I am not sure how I arrive at places I arrive when surfing the Internet.
Tonight I found myself in the NY Times archives reading past State of the Union Addresses from Fillmore in 1851 and Lincoln in 1861. Interesting that I had to READ the addresses, not watch them on television. These addresses were very different than today's addresses. What we watch today as a "State of the Union" address is no more than a continuing diatribe of the politics espoused by the incumbent president. It is not an accounting or a summary or a report on the 'state' of our nation at all! . And that makes me sad.
These old state of the union addresses were REALLY state of the union addresses! They were a general accounting to the congress, senate and the citizens of the United States the actual state of our union. It was information- where we stood regarding war and peace. A telling of difficulties and friendships with foreign nations. There was mention of what land we were purchasing in the great western territories and how relations were with the 'aboriginal Indians' of the great plains. Of great concern was our neighbor to the south, Mexico. Border disputes were many and border patrols were requested by our presidents to secure our borders. (some thing just don't change).
There was a lengthy reporting on our financial state as a nation. How much money we took in and how our money was spent and how we spent it. What a concept- an actual accounting of how OUR money was spent in a given year.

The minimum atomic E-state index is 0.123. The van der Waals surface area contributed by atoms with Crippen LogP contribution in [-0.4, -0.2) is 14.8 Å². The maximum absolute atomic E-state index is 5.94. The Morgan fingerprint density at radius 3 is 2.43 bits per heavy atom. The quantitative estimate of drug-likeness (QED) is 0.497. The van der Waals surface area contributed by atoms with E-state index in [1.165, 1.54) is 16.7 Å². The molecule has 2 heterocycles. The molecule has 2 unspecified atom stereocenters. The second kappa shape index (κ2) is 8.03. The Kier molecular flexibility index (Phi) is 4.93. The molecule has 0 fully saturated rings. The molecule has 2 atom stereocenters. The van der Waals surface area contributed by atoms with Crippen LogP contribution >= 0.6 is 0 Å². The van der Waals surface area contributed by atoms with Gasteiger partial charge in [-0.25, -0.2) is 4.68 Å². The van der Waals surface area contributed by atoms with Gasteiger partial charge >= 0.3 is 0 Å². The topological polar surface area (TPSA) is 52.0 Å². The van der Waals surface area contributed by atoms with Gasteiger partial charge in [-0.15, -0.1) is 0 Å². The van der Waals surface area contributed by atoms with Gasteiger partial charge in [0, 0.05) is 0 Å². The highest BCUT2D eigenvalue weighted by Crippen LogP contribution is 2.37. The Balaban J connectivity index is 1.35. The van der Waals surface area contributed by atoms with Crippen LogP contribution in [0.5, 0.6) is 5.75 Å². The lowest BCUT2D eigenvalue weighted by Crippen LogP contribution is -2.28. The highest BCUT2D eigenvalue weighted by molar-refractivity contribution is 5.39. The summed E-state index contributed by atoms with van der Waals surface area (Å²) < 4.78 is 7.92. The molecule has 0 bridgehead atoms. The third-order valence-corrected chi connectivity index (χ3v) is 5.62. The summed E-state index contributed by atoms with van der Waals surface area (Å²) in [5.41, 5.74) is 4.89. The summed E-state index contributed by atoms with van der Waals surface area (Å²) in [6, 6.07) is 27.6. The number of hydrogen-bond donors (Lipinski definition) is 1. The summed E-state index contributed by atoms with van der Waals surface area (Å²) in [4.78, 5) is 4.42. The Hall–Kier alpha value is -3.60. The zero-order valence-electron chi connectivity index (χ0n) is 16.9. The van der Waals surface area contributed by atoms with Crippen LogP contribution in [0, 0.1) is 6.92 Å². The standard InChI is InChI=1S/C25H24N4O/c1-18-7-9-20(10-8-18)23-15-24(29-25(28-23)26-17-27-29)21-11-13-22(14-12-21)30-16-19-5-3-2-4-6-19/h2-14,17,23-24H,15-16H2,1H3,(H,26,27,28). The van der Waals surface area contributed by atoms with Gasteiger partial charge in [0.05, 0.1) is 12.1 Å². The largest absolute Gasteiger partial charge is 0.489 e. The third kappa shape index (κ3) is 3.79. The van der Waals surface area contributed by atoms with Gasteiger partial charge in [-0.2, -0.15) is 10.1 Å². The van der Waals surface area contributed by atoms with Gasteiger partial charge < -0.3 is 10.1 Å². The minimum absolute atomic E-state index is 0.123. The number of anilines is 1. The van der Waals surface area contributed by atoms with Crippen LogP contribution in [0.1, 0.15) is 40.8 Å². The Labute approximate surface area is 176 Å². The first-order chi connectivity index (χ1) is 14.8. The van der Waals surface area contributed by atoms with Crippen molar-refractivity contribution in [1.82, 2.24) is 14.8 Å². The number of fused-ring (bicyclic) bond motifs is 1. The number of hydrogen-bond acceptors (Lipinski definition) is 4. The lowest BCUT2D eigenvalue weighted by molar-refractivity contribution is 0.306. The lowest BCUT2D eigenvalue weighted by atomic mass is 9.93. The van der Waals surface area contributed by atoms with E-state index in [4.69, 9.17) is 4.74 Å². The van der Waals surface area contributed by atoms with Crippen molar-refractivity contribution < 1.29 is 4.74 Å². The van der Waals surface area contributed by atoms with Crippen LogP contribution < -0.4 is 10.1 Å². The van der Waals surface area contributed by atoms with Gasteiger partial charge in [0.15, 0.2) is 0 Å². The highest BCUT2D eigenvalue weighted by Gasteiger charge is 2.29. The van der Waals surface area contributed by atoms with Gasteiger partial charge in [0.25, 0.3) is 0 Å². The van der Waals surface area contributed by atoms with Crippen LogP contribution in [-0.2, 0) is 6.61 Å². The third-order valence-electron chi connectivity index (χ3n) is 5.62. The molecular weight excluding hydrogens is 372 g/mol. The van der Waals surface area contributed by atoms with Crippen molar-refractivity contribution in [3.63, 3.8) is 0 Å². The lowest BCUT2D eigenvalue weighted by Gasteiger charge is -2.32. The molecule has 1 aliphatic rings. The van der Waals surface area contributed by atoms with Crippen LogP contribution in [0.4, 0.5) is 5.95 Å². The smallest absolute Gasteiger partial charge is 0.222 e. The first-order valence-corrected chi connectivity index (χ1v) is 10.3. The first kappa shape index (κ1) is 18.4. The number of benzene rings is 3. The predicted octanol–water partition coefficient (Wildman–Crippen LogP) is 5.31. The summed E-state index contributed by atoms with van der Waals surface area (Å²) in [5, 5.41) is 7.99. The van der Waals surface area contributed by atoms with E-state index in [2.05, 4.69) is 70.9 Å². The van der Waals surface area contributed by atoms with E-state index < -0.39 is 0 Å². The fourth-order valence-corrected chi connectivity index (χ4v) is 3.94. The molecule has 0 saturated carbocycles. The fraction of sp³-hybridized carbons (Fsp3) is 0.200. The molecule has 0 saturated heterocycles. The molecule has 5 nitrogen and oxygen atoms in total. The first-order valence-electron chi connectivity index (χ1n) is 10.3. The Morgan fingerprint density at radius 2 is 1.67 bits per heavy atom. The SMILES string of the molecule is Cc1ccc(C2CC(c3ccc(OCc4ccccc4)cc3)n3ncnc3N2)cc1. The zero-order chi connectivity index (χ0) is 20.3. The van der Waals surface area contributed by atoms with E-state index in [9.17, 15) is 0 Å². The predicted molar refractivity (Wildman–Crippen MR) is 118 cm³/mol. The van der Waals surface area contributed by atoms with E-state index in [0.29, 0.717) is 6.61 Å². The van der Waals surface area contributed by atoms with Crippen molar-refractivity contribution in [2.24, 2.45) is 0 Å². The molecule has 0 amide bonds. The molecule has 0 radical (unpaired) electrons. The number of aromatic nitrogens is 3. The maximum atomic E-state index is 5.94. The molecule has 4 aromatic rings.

The president broke it down in very easy to understand line items. First was how much revenue we took in as a country- in taxes, loans, profits, in things like gold mined in California. Then reported was how the money was spent. How much the Army, Navy and Marines cost to run that year.
For instance: total United States revenues for the year 1861 totalled $86,835,900.27. Total expenditures for the same time, including payment on the national debt was $84,578,034.47, leaving a balance in the treasury of $2,257,065.80. This I can understand.
Interesting side note: in these addresses presidents always mentioned Washington D.C. and how the citizens of that city have no representation in the congress and so he would talk about what that city needed- new fire equipment, money to expand the Capital building, road paving and street cleaning...and how much money was actually spent on these items, as it was taxpayers dollars that funded Washington D.C.
There was an accounting of the post office - how much revenue in and out and if current postage was sufficient or not. The president reported on territories and asked congress to act on certain laws on behalf of the territories.
How did we get so far away from those simple ideas in a little over one hundred years? It was so clear then. (Even during the Civil War, which when one reads Lincoln's state of the union for 1861, the union almost didn't make it. That war placed tremendous strains on the country and that it came through whole and able to function is a testament to our Constitution.) Basically, the presidents' job was to defend and preserve the Constitution and defend the country from all enemies, both foreign and domestic. That was it. Clear and simple.
The Constitution says, in Article II, Section 3, is that the president shall "from time to time give to the Congress information of the State of the Union, and recommend to their consideration such measures as he shall judge necessary and expedient."
When did it become so large and so far reaching that we lost that basic premise? Today it seems that the last thing a president does is to give information of the State of the Union. Today's address is a once-a-year opportunity to further an agenda. To talk about vision, to rally supporters, to define the upcoming political debate. Nada on the information stuff...that, dear readers has become extinct. And that is a damn shame.